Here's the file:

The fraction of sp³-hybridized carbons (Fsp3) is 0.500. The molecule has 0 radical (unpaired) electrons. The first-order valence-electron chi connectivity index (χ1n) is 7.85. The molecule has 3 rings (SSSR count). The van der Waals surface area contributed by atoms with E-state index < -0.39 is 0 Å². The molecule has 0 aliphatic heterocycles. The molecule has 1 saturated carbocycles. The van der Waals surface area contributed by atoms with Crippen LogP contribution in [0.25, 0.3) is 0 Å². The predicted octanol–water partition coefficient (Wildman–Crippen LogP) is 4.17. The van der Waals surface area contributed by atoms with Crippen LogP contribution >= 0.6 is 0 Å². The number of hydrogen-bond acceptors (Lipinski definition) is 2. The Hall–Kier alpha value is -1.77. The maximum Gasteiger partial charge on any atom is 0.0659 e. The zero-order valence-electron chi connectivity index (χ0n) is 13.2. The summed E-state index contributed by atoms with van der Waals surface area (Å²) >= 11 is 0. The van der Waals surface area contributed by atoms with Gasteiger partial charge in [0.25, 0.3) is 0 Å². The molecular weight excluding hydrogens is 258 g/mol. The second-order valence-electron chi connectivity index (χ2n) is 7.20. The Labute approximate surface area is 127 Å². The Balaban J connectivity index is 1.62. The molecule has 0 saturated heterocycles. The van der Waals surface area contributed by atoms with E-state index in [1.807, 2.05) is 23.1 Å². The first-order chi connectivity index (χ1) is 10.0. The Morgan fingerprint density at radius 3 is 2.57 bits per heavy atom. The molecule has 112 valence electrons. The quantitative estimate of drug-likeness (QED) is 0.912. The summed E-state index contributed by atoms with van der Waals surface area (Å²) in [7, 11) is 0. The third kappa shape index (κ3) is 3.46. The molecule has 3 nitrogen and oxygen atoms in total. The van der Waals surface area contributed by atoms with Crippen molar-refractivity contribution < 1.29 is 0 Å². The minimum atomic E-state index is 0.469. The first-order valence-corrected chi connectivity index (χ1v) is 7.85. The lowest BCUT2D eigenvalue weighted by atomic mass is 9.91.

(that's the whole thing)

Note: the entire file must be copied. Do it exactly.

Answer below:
The fraction of sp³-hybridized carbons (Fsp3) is 0.500. The molecule has 0 radical (unpaired) electrons. The first-order valence-electron chi connectivity index (χ1n) is 7.85. The molecule has 3 rings (SSSR count). The van der Waals surface area contributed by atoms with E-state index < -0.39 is 0 Å². The molecule has 0 aliphatic heterocycles. The molecule has 1 saturated carbocycles. The van der Waals surface area contributed by atoms with Crippen LogP contribution in [0.25, 0.3) is 0 Å². The predicted octanol–water partition coefficient (Wildman–Crippen LogP) is 4.17. The van der Waals surface area contributed by atoms with Crippen LogP contribution >= 0.6 is 0 Å². The number of hydrogen-bond acceptors (Lipinski definition) is 2. The Hall–Kier alpha value is -1.77. The maximum Gasteiger partial charge on any atom is 0.0659 e. The zero-order valence-electron chi connectivity index (χ0n) is 13.2. The summed E-state index contributed by atoms with van der Waals surface area (Å²) >= 11 is 0. The van der Waals surface area contributed by atoms with Gasteiger partial charge in [0.25, 0.3) is 0 Å². The molecular weight excluding hydrogens is 258 g/mol. The second-order valence-electron chi connectivity index (χ2n) is 7.20. The Labute approximate surface area is 127 Å². The Balaban J connectivity index is 1.62. The molecule has 0 saturated heterocycles. The van der Waals surface area contributed by atoms with E-state index in [1.807, 2.05) is 23.1 Å². The first-order chi connectivity index (χ1) is 10.0. The Morgan fingerprint density at radius 3 is 2.57 bits per heavy atom. The molecule has 112 valence electrons. The quantitative estimate of drug-likeness (QED) is 0.912. The summed E-state index contributed by atoms with van der Waals surface area (Å²) in [7, 11) is 0. The third kappa shape index (κ3) is 3.46. The molecule has 3 nitrogen and oxygen atoms in total. The van der Waals surface area contributed by atoms with Crippen molar-refractivity contribution < 1.29 is 0 Å². The minimum atomic E-state index is 0.469. The first-order valence-corrected chi connectivity index (χ1v) is 7.85. The lowest BCUT2D eigenvalue weighted by atomic mass is 9.91.